Back in the 17th century, massive fires in overcrowded cities were a major problem all over the developing world. Burgeoning companies were losing all that they owned. Then a group of business owners came together and devised a way to protect themselves, ensuring they could start again if it ever happened to them.
This was the start of the concept of mutual insurance. Insured parties obtain a specified amount of coverage against an uncertain event for a smaller, but certain payment. These sort of insurance companies are still operating all over the world today. The basic tenant is that insuring in self-selecting groups improves risk quality.
Although fire is still a serious risk in many industries, cyberattack is now the biggest threat facing modern business. Company boards and executive leadership teams must show they have strategies in place to strengthen cyber resilience and recover from an attack as quickly as possible.
Part of this strategy involves taking out cyber-risk insurance. This is a relatively new field of risk and policies remain untested against a wide range of potentially catastrophic events.
In a digital society, where more and more transactions are being carried out online, the mutual concept is becoming more relevant again. Just like those owners living with a heightened threat of fire hundreds of years ago, there’s great appeal in banding together with like-minded businesses to find protection.
Mutual insurance is built on the concept that most losses are preventable. In this regard, cyberattacks are just like any other risk.
Let’s look at an example. A report by insurance company Lloyd’s and the University of Cambridge estimates that if hackers took control of the power grid from New York City to Washington DC, the total economic cost could reach $US1 trillion.
Tens of thousands of insured businesses would be affected and 93 million people across 15 states would be without power. The report concluded there was no way insurance companies could survive because payouts would exceed ability to pay.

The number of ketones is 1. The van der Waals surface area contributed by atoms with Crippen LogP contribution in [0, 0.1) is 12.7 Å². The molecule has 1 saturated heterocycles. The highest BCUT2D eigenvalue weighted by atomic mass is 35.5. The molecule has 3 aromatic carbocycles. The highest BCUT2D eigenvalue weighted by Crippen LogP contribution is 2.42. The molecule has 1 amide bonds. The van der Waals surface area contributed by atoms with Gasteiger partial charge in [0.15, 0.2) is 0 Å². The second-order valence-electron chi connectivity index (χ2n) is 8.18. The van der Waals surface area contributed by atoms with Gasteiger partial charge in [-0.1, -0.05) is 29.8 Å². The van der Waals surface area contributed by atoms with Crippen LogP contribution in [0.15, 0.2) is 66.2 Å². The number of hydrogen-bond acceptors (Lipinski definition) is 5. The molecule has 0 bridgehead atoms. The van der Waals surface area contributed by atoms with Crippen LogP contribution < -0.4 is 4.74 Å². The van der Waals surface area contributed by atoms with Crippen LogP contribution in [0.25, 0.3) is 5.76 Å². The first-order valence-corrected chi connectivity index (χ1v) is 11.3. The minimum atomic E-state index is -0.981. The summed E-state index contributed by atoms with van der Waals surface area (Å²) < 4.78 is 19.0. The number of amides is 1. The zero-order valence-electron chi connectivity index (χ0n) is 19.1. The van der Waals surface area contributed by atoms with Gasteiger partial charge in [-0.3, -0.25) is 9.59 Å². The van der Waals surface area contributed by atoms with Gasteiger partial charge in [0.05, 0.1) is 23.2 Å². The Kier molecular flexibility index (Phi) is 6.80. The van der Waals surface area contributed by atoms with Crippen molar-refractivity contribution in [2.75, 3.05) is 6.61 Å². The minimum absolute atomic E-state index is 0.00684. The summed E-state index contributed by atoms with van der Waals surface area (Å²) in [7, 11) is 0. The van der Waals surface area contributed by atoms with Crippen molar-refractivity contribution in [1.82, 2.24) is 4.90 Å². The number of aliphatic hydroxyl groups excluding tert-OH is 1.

Into the unknown
These are unsettling statistics for the insurance industry. The lack of relevant claim history makes it an even more difficult problem to address. We use sophisticated catastrophe modelling for risk assessment when it comes to flooding, hurricanes and other natural disasters. We have the same rich modelling data for fire and other forms of established risk. But that long history of claims data doesn’t exist in the cyber world yet.
This doesn’t mean we can stick our heads in the sand. It’s causing sleepless nights for our clients and we have a duty of care to respond.
Cyber coverage varies greatly from one policy to the next depending on many variables. Is a business covered for incident response and digital forensics to find the source of a breach? What about legal fees and crisis communications? How does a policy take account of business interruption or physical damage to property?
Most policies do not cover terrorism-related breaches, human error or fraud. All policies require insured companies to follow minimum security requirements in order to be eligible for payouts. For many decision-makers, it’s akin to the Wild West and that makes them reluctant to act. They’re sitting on their hands and hoping for the best. We must make it easier for them to understand risk and take appropriate response.
The market for cyber-risk insurance is developing quickly. Insurers need to take an agile approach to coverage and pricing so that policies accurately meet the needs of clients.
The concept of mutuality is based on the belief that a group of businesses with a shared world view are better able to ensure mutual benefit than by acting alone. The heightened sense of cyber risk is bringing that idea back into fashion, ensuring coverage for members by sharing the risk with other like-minded businesses.
Mutual encourage a risk-based culture and adequate business continuity planning that’s perfectly suited to this new era of cyber threat.